Williams notes the lack of attention paid to art by evangelical theologians and then comments:
So it is not surprising that, with no such emphasis coming from its leaders, the popular Evangelical subculture seems even more addicted to pragmatism in its approach, as a brief trip through the “Christian bookstore” will show. Fiction can only be justified if it has an overt evangelistic purpose; works of visual art must have a Scripture verse tacked under them.
As a professor in the school of Arts and Sciences at Toccoa Falls College in Georgia, Williams is well equipped to identify this problem among Christians. The above paragraph brings out one of the fundamental tensions involved in the making of art by Christians: guilt. This is not Williams’s word–it is mine. Many of us feel guilty if the work we do in explicitly and overtly related to a verse of Scripture or the gospel. All our work should be done for God’s glory, but it need not always evangelize. Doing things well and truly reflects nicely on the Christian faith. We should seek to witness to the world of Christ’s mysterious atonement, but we should do so when appropriate, and should thus feel liberated to live and do without guilt. I do not want a Christian architect constantly peppering his consultations with clients with Bible verses. I want him to represent Christ in his work and to share the gospel and biblical truth when possible. How awkward and unhelpful for such a man to constantly attempt to witness. So it is with Christian artists. We should hope that their work reflects biblical principles, and that they represent Christ well in their personal lives. However, we do not expect them to constantly reference scripture or to make every painting an aesthetic exposition of John 3:16. We would all be helped by understanding that we do not honor Christ only when we explicitly evangelize but when we live and work and speak and paint and construct for God’s glory.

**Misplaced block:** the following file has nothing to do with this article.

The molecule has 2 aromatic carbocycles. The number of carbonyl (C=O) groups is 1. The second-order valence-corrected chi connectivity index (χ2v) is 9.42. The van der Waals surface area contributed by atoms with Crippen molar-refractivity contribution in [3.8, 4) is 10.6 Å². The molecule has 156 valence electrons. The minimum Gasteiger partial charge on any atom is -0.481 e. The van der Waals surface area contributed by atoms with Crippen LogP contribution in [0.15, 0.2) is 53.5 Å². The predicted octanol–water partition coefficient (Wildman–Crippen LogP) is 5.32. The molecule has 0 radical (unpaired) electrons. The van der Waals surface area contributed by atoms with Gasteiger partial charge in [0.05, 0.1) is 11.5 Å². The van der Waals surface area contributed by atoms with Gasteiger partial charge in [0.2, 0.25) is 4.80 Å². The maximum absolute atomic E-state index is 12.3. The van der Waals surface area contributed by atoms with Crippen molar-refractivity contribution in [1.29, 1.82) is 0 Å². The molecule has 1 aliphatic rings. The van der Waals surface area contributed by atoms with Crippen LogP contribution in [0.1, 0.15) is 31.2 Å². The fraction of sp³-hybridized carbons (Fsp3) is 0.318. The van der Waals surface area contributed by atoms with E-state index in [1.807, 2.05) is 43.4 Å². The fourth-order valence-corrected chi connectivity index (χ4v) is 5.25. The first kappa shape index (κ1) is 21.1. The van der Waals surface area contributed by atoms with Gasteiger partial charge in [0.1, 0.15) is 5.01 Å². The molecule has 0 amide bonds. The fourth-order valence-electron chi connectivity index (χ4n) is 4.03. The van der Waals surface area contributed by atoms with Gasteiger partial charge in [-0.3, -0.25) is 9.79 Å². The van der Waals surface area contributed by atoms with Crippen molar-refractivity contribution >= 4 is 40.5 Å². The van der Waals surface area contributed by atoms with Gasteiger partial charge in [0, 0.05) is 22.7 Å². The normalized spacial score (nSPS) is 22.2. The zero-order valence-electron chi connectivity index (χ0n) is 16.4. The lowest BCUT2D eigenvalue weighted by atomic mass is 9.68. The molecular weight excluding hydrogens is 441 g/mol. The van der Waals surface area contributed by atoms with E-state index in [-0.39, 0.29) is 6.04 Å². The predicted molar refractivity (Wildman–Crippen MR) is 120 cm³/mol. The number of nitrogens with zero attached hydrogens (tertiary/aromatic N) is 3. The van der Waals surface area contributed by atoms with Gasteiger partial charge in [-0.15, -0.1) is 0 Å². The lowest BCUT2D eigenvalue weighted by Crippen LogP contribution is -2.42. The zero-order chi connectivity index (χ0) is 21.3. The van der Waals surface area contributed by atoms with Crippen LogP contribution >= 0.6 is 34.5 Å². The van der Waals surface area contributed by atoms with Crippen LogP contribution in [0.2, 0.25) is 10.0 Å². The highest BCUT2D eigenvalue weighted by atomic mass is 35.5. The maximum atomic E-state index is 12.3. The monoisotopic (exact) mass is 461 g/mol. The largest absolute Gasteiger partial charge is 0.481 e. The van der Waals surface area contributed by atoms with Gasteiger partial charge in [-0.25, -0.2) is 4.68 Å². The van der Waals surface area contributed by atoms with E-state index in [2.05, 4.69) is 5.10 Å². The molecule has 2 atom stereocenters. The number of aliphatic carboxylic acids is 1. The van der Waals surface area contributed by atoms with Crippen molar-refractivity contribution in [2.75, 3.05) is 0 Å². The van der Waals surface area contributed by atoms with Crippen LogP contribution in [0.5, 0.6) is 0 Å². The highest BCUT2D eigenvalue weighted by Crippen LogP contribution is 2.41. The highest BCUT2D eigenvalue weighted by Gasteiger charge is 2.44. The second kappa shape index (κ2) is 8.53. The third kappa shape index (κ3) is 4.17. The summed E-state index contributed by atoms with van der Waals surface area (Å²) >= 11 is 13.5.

Williams’s essay sounds a note I’ve talked about on this blog before: the need for excellent Christian writing, and the contemporary paucity of such literature. It is encouraging to see such a piece in such a major (relatively speaking) magazine. One hopes that there is a minor movement underfoot, and that in years to come we will not only write sermons with excellence, but provocative, challenging, insightful, God-glorifying literature that speaks well and truly about the world.
Many thanks to Matt Crawford for his excellent contributions this past week–and thanks to the readers who read his posts and also to those who commented. It’s good to be back, but I’m very thankful for Matt’s work on this blog.